Thursday, May 31, 2007
My youngest son is what is commonly referred to as an underachiever. I have heard this since he first entered Kindergarten. Some fine, experienced teachers have been puzzled by him. They furrow their foreheads and say, "I think he can do the work...he doesn't seem to have any problem understanding the actual process...I'm just not sure how to motivate him." Over and over again, I have heard this. Probably as his mother, they were looking to me to solve this mystery. It is just one of those personality type quirks though. He lacks motivation and I haven't found the key to turn him on, so to speak. Here is the funny thing, he truly enjoys school. Wants very much to please his teachers. He doesn't have distracting behavioral problems. His problem of sort of drifting off doesn't bother others, it just hurts him, especially when taking timed tests.
This year has been particularly difficult. He has a very demanding teacher. I am fine with that, but he also seems to be completely unable to relate to Handsome Lad on any level at all. When I talk to him, I often get the feeling that he takes everything about Handsome Lad's behavior very personally...as though he is unmotivated just to get under Mr. W's skin! We really sort of got into it at our last Parent-Teacher conference. He suggested that Handsome Lad left his possessions scattered about just to spite him. He also suggested that he might benefit from being placed into the Special Education classroom...or at very least he should be repeating the 4th grade. Where to begin? First, Mr. W refuses to believe it, but Handsome Lad does want to please him and would never do anything just to spite him! He sometimes simply can't for some reason keep himself organized and/or on task. Second, I have a great deal of respect for the Special Education alternative available to everyone at the public schools. It addresses real needs that children have and some kids, of course, need intensive help to succeed. I assure you that this level of help is NOT what Handsome Lad needs...plus, sorry, but he doesn't need the stigma that goes along with it. As for repeating the 4th grade, if I thought that would help I would do it. I have nothing special against retention. I think sometimes another year is all that a kid needs to get where he needs to be. I didn't see this as being the case for Handsome Lad at all. So, we had some strong words between the two of us about these issues.
Finally, I requested that the district psychologist come in and do some testing to assess what is going on with my son. The teachers have gotten nowhere, although most of them have been much kinder about getting nowhere than Mr. W. After some sessions with Handsome Lad, she met with the resource teacher at his school to draw up a plan to help him succeed. We had a meeting this morning: me, Mr. W, the district psychologist, the resource teacher, and the Principal. I went in not knowing what to expect, but walked out feeling 100% better and totally vindicated in how I saw my son. It turns out that he scores quite high in all areas when he was tested one on one by the psychologist. She was especially impressed with his complex thinking skills and his memory. She did note that he has very poor fine motor skills, which I had also emphasized in my portion of the evaluation. After spending time with Handsome Lad, she determined that aside from motivation, which is still a bit of a puzzler, most of his problems stem from his poor fine motor skills. Think about it...if writing was difficult for you, and you were asked to answer a question would your response be a three word sentence or an involved paragraph? So, the psychologist and the resource teacher decided that based on this "disability" he does have a right to some special accommodations. Next year he will spend 30 minutes 4 days a week with the resource teacher getting one on one help with whatever written assignments they are doing in his class. Also, he will be permitted to have extra time when taking tests to eliminate the pressure and accompanying performance shut down that seems to occur with him.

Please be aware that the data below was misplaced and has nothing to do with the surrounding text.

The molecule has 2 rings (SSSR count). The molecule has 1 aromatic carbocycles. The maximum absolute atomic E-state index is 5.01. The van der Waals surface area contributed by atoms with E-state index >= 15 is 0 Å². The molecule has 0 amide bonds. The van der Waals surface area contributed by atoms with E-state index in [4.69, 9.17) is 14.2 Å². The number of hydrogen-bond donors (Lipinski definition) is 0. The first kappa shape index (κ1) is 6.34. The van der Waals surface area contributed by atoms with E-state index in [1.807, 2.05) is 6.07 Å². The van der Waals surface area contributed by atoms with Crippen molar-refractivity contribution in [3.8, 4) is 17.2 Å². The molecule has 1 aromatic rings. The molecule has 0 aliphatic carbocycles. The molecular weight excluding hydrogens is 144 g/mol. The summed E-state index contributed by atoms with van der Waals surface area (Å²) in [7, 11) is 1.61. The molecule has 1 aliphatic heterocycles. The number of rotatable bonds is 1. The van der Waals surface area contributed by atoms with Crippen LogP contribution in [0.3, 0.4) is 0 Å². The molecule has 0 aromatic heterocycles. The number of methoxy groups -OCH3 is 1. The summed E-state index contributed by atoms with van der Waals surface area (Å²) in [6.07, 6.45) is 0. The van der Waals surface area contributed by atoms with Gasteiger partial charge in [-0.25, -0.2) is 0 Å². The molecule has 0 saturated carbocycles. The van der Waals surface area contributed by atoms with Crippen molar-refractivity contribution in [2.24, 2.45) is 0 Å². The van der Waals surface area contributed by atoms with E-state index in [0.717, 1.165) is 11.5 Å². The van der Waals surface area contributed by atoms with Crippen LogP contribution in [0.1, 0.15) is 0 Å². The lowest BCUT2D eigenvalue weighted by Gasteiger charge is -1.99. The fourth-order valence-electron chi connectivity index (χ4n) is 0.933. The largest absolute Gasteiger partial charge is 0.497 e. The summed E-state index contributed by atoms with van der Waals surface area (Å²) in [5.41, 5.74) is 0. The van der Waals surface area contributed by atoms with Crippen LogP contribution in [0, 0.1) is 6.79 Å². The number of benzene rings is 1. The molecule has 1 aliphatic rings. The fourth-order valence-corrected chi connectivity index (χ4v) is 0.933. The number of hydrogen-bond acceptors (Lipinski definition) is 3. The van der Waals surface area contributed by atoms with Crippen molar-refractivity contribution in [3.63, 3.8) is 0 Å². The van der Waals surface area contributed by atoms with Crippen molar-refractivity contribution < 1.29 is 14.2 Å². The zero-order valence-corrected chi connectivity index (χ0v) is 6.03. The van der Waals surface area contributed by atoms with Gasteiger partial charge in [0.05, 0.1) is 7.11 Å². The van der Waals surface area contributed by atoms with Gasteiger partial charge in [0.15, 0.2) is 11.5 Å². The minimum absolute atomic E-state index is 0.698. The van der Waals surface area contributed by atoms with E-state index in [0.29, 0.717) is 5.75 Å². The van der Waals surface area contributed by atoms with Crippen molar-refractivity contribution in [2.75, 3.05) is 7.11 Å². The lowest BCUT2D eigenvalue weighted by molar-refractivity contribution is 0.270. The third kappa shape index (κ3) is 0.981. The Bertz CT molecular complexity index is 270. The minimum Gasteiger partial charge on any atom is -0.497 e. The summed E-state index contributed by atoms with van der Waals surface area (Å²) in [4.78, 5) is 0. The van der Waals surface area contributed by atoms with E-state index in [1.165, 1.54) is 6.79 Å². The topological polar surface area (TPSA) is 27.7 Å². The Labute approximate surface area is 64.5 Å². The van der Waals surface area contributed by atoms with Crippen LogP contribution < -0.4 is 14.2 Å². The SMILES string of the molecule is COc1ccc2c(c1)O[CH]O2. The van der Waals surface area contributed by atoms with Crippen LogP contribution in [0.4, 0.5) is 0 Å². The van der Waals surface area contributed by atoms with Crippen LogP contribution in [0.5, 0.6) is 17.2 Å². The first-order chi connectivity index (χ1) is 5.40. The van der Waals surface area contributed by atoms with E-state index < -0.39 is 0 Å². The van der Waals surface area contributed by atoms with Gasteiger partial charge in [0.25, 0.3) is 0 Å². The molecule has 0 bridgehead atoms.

Mr. W didn't seem that happy with all the positive talk that was going on. The Principal, with whom I have a complicated but respectful relationship was fairly quiet during the whole thing, mostly just there because it is her school and all. The psychologist expressed her great affection for Handsome Lad and said a lot of his problems seem to do with a lack of confidence (and I felt like saying 'no wonder' given what his teacher has been telling him all year). The resource teacher is excited to work with him. She feels that by the time he enters middle school he will be right on track.
I am so glad now that I asked for this assessment. I knew that Handsome Lad was bright, even with the gap between his potential and his performance. It felt good to know that I was right and even better to know that he will get a little extra attention to help him achieve the success that he deserves.